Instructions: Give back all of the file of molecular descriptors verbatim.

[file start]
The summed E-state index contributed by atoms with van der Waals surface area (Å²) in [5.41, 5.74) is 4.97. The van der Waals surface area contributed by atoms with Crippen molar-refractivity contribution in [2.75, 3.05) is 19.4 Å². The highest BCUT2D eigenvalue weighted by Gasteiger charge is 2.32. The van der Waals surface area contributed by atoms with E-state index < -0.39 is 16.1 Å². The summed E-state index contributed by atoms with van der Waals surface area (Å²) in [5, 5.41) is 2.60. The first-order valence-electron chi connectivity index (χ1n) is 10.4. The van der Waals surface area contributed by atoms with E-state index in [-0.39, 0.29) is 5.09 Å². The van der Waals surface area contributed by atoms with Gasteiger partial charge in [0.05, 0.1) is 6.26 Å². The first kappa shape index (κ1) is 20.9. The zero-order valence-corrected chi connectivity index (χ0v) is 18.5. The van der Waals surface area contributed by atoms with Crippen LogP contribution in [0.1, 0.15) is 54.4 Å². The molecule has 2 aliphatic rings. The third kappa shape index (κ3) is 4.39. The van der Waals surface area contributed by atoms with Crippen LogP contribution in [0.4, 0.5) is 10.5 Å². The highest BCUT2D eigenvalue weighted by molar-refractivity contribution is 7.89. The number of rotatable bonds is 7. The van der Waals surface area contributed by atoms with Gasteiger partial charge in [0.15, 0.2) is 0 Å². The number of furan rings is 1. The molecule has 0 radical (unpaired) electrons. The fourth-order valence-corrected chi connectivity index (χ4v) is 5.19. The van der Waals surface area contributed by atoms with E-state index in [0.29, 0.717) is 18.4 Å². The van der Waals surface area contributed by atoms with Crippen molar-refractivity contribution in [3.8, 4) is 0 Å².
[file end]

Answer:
The summed E-state index contributed by atoms with van der Waals surface area (Å²) in [5.41, 5.74) is 4.97. The van der Waals surface area contributed by atoms with Crippen molar-refractivity contribution in [2.75, 3.05) is 19.4 Å². The highest BCUT2D eigenvalue weighted by Gasteiger charge is 2.32. The van der Waals surface area contributed by atoms with E-state index < -0.39 is 16.1 Å². The summed E-state index contributed by atoms with van der Waals surface area (Å²) in [5, 5.41) is 2.60. The first-order valence-electron chi connectivity index (χ1n) is 10.4. The van der Waals surface area contributed by atoms with E-state index in [-0.39, 0.29) is 5.09 Å². The van der Waals surface area contributed by atoms with Gasteiger partial charge in [0.05, 0.1) is 6.26 Å². The first kappa shape index (κ1) is 20.9. The zero-order valence-corrected chi connectivity index (χ0v) is 18.5. The van der Waals surface area contributed by atoms with Crippen LogP contribution in [0.1, 0.15) is 54.4 Å². The molecule has 2 aliphatic rings. The third kappa shape index (κ3) is 4.39. The van der Waals surface area contributed by atoms with Crippen LogP contribution in [0.4, 0.5) is 10.5 Å². The highest BCUT2D eigenvalue weighted by molar-refractivity contribution is 7.89. The number of rotatable bonds is 7. The van der Waals surface area contributed by atoms with Gasteiger partial charge in [0.15, 0.2) is 0 Å². The number of furan rings is 1. The molecule has 0 radical (unpaired) electrons. The fourth-order valence-corrected chi connectivity index (χ4v) is 5.19. The van der Waals surface area contributed by atoms with E-state index in [0.29, 0.717) is 18.4 Å². The van der Waals surface area contributed by atoms with Crippen molar-refractivity contribution in [3.8, 4) is 0 Å².